Books, Reviews

A Conjuring of Light, By Victoria Schwab

5 Amazing, Amazing, Stars

Witness the fate of beloved heroes – and enemies.

THE BALANCE OF POWER HAS FINALLY TIPPED…
The precarious equilibrium among four Londons has reached its breaking point. Once brimming with the red vivacity of magic, darkness casts a shadow over the Maresh Empire, leaving a space for another London to rise.

WHO WILL CRUMBLE?
Kell – once assumed to be the last surviving Antari – begins to waver under the pressure of competing loyalties. And in the wake of tragedy, can Arnes survive?

WHO WILL RISE?
Lila Bard, once a commonplace – but never common – thief, has survived and flourished through a series of magical trials. But now she must learn to control the magic, before it bleeds her dry. Meanwhile, the disgraced Captain Alucard Emery of the Night Spire collects his crew, attempting a race against time to acquire the impossible.

WHO WILL TAKE CONTROL?
And an ancient enemy returns to claim a crown while a fallen hero tries to save a world in decay.

Many of you out there know that last month, for high schoolers, was AP testing season. I personally, had five AP tests to take, and a whole bunch of stress that came with it. So instead of studying, what did I do? I picked up A Darker Shade of Magic for the second time. And then I picked up the next book. And the next one. And my soul (and hopefully not my test grades) cried with the wrenching knowledge that I had just, within the span of a week, finished what is perhaps one of the most expertly crafted YA series of all time.

This isn’t a great book. This is a phenomenal one. For all the filler and buildup of the previous book, this blew away all my expectations for what the final book in this series should be, and I can probably go as far as to say that this third installment is probably the best one out of the three.

A Conjuring of Light picks up immediately after the previous book, and I have to say, the stakes were high. From the very beginning the pace is fast and action-filled, and did not relent until the end. I was on the edge of my seat the entire time, and spent a solid five hours (that I personally couldn’t afford to spend) flipping pages faster than I could read them.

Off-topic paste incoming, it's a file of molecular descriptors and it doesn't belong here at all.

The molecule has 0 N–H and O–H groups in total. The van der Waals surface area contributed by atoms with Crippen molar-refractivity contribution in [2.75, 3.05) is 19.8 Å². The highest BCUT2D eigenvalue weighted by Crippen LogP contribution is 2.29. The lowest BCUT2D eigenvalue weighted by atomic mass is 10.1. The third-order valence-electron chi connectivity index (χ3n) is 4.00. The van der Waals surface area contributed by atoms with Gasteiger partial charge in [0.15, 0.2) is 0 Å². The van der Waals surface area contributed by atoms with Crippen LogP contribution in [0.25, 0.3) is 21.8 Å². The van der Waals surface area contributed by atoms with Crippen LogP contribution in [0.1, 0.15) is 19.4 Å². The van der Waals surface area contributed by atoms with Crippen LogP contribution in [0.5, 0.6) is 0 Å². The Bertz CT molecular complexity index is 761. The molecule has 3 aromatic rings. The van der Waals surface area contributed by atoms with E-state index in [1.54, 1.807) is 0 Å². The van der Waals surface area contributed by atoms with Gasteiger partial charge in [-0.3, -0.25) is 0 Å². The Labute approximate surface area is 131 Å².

Lila and Kell are back, and as awesome as ever, but what I didn’t expect was how much I would yearn for moments with Alucard and Rhy, both of whom I mistakenly assumed were side characters but absolutely are not. They are layered and likable in their own ways and really add depth to the story. Although there is character development, the personalities of all the characters does remain constant throughout, and I adore each and every one of them.

But the one person who stole my heart was Holland. Holland is the epitome of a tragic hero, someone forced into terrible situations that left him more than a little mangled, and I was drawn to him most of all. We get a lot more backstory on Holland’s end in this book, and it added so much to an already extremely layered character. Holland goes from villain to background character to something in between hero and villain in these three books, and in my opinion, that kind of complexity makes for the best kinds of characters. I definitely shed a tear at the end because I love his character so much.

I mentioned this in my review of the previous book, but in addition to the exquisite world building, the Schwab’s style of character romance is on point. Romances in real life don’t take precedence over all other more pressing matters, and it absolutely does not intrude even a bit on the plot here. Romantic endeavors are pushed aside to be pursued in calmer times, and that made me cherish the few ship-worthy moments. Nobody likes it when the main characters finally get together after multiple books of teasing, only to lose their capacity to keep their mouths off each other as soon as their relationship becomes official.